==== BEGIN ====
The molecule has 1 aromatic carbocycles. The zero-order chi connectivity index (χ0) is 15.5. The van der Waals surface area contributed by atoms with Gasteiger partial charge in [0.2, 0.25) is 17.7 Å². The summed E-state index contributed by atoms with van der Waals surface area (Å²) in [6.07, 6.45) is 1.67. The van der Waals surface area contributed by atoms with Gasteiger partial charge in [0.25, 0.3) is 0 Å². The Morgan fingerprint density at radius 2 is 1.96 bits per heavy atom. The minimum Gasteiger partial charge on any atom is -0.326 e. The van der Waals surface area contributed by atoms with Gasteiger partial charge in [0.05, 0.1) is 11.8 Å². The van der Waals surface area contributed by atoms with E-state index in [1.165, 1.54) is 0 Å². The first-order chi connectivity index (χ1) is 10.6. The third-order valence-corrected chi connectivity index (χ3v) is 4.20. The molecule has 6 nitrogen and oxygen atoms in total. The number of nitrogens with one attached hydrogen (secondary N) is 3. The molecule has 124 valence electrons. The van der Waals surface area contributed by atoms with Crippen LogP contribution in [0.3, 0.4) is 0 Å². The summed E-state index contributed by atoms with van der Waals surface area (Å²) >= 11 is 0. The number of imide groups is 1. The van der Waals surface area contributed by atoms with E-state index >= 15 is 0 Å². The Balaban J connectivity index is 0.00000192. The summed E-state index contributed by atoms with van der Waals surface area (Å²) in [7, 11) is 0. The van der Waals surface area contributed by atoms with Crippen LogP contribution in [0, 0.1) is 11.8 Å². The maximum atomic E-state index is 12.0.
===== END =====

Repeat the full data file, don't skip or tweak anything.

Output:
The molecule has 1 aromatic carbocycles. The zero-order chi connectivity index (χ0) is 15.5. The van der Waals surface area contributed by atoms with Gasteiger partial charge in [0.2, 0.25) is 17.7 Å². The summed E-state index contributed by atoms with van der Waals surface area (Å²) in [6.07, 6.45) is 1.67. The van der Waals surface area contributed by atoms with Gasteiger partial charge in [0.25, 0.3) is 0 Å². The Morgan fingerprint density at radius 2 is 1.96 bits per heavy atom. The minimum Gasteiger partial charge on any atom is -0.326 e. The van der Waals surface area contributed by atoms with Gasteiger partial charge in [0.05, 0.1) is 11.8 Å². The van der Waals surface area contributed by atoms with E-state index in [1.165, 1.54) is 0 Å². The first-order chi connectivity index (χ1) is 10.6. The third-order valence-corrected chi connectivity index (χ3v) is 4.20. The molecule has 6 nitrogen and oxygen atoms in total. The number of nitrogens with one attached hydrogen (secondary N) is 3. The molecule has 124 valence electrons. The van der Waals surface area contributed by atoms with Crippen LogP contribution in [0.3, 0.4) is 0 Å². The summed E-state index contributed by atoms with van der Waals surface area (Å²) >= 11 is 0. The number of imide groups is 1. The van der Waals surface area contributed by atoms with E-state index >= 15 is 0 Å². The Balaban J connectivity index is 0.00000192. The summed E-state index contributed by atoms with van der Waals surface area (Å²) in [7, 11) is 0. The van der Waals surface area contributed by atoms with Crippen LogP contribution in [0, 0.1) is 11.8 Å². The maximum atomic E-state index is 12.0.